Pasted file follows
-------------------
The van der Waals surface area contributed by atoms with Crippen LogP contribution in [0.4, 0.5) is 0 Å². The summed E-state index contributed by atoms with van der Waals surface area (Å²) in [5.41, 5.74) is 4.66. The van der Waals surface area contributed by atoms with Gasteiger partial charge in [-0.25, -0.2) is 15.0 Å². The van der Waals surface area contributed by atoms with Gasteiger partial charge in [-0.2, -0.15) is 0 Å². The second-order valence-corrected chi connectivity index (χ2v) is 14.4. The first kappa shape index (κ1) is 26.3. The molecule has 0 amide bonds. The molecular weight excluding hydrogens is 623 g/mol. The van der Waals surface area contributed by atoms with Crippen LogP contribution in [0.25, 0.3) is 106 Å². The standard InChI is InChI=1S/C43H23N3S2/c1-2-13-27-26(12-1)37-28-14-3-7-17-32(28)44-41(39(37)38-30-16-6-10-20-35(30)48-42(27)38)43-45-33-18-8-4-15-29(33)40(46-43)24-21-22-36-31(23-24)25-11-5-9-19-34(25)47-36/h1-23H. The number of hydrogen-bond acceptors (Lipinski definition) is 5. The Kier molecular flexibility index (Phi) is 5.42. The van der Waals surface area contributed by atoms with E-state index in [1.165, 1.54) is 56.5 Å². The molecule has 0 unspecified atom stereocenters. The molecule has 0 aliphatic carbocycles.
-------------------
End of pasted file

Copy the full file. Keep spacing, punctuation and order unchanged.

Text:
The van der Waals surface area contributed by atoms with Crippen LogP contribution in [0.4, 0.5) is 0 Å². The summed E-state index contributed by atoms with van der Waals surface area (Å²) in [5.41, 5.74) is 4.66. The van der Waals surface area contributed by atoms with Gasteiger partial charge in [-0.25, -0.2) is 15.0 Å². The van der Waals surface area contributed by atoms with Gasteiger partial charge in [-0.2, -0.15) is 0 Å². The second-order valence-corrected chi connectivity index (χ2v) is 14.4. The first kappa shape index (κ1) is 26.3. The molecule has 0 amide bonds. The molecular weight excluding hydrogens is 623 g/mol. The van der Waals surface area contributed by atoms with Crippen LogP contribution in [0.25, 0.3) is 106 Å². The standard InChI is InChI=1S/C43H23N3S2/c1-2-13-27-26(12-1)37-28-14-3-7-17-32(28)44-41(39(37)38-30-16-6-10-20-35(30)48-42(27)38)43-45-33-18-8-4-15-29(33)40(46-43)24-21-22-36-31(23-24)25-11-5-9-19-34(25)47-36/h1-23H. The number of hydrogen-bond acceptors (Lipinski definition) is 5. The Kier molecular flexibility index (Phi) is 5.42. The van der Waals surface area contributed by atoms with E-state index in [1.165, 1.54) is 56.5 Å². The molecule has 0 unspecified atom stereocenters. The molecule has 0 aliphatic carbocycles.